Why Tossing the Floss is a Bad Idea

Rutgers School of Dental Medicine’s Andrew Sullivan explains why Americans should keep flossing despite government claims that benefits are unproven

The dental world was left reeling last week after the federal government declared flossing –  touted for decades as a bedrock of oral health care – isn’t scientifically proven to fight plaque.

The news came to light after the Associated Press invoked the Freedom of Information Act to demand scientific evidence of flossing’s benefits. Government officials revealed that 25 studies on flossing produced “weak” and “unreliable” results. Although since 1979, flossing has been recommended under the U.S. Dietary Guidelines for Americans, it’s now off the list. Not so for the American Dental Association, and the American Academy of Periodontology, which continue to recommend flossing.

Sign Up for E-News

Rutgers' Andrew Sullivan hopes the debate will be the impetus for researchers to come up with innovative protocols that will answer questions with enough scientific rigor to prove that flossing works.











Most dentists still swear by it, like Andrew Sullivan, chair of the               Rutgers School of Dental Medicine’s Department of Periodontics. Sullivan treats many patients who suffer from periodontitis, an advanced form               of gum disease that deteriorates bone, resulting in pain and tooth loss. He explained to Rutgers Today why tossing the floss is a bad idea.

Why should Americans keep flossing, even if the government no longer recommends it?

Sullivan: I’ve been a dentist 48 years, and for 48 years I’ve been telling patients to floss. Flossing helps with caries, or dental cavities, which often occur between teeth. It does remove plaque, which is the cause of gingivitis and periodontal disease. Brushing does not clean in between the teeth so flossing, or some use of interdental device –  a little brush, or water pick –  is necessary to clean those areas that the brush misses. Water picks can be helpful in flushing away debris, but it’s questionable as to whether they remove plaque.  

What effect has flossing, or not flossing, had on your patients?

Sullivan: The typical patients who come in with periodontal disease have bad oral hygiene; their brushing and flossing are not what we feel they should be. Usually, when they’re put on appropriate oral hygiene procedures, including flossing,  it reduces the clinical signs and symptoms. We see reduced inflammation, reduced bleeding of the gums.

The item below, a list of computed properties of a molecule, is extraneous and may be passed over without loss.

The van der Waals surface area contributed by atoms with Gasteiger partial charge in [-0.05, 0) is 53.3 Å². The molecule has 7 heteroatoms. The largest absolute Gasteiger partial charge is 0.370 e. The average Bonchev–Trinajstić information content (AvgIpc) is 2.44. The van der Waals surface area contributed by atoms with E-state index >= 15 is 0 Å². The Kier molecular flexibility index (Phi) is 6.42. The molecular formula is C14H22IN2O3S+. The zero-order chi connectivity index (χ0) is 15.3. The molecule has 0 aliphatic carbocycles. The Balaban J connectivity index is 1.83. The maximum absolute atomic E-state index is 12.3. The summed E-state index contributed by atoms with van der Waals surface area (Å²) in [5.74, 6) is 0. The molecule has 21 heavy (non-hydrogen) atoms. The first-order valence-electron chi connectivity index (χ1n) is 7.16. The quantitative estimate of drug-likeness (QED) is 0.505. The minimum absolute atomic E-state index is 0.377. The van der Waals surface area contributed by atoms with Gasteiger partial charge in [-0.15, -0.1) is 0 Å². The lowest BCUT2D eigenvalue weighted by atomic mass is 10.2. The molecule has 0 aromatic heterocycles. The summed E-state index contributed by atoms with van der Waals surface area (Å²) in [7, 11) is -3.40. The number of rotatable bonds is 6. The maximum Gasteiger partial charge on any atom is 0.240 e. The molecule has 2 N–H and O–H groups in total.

Why has it been hard to prove that flossing works?

Sullivan: One reason might be because it’s difficult to design studies where you’d get approval to have, say, 100 people who are flossing and 100 who aren’t. It might be dangerous for the half that isn’t flossing.

You’re not going to do a study that puts people at risk by asking them not to floss for a long time. In 1965, there was a study that showed plaque leads to gingivitis. Before that, we couldn’t prove it but that study, which was done on dental students, had them go for days without brushing their teeth. There wasn’t significant harm from that. It was reversible. Once they started brushing their teeth again, the gingivitis went away.

Why do so many people hate to floss?

Sullivan: I think people don’t floss because it’s difficult. It’s time consuming, and often because they’ve never been taught how to do it. It can be hard to do correctly. A common mistake is just snapping the floss between your teeth. You have to wrap it around the surface. You can lacerate your gum if you snap it too hard, but I’ve never seen a flossing injury that did permanent damage.

What are you going to tell patients now if they say they’re not going to floss because they heard it doesn’t do any good?

Sullivan: I am afraid the public will dismiss flossing. For some, dropping it from the guidelines will make a difference. I’m going to tell my patients that based on many decades of experience, flossing is valuable, it contributes to oral health and I’m going to continue to recommend it. Maybe the good that will come from this is that there will be an impetus for researchers to come up with innovative protocols that will answer questions with enough scientific rigor to prove that flossing works.

The opinions expressed herein are the writer's alone, and do not reflect the opinions of TAPinto.net or anyone who works for TAPinto.net. TAPinto.net is not responsible for the accuracy of any of the information supplied by the writer.

TAP Into Another Town's News:

You May Also Be Interested In

Sign Up for E-News


South Plainfield Students Planning to Walkout in Support of Safer Schools

February 23, 2018

SOUTH PLAINFIELD, NJ – In the wake of last week’s tragic school shooting in Florida, students from across the country – including right here in South Plainfield – are joining together for change.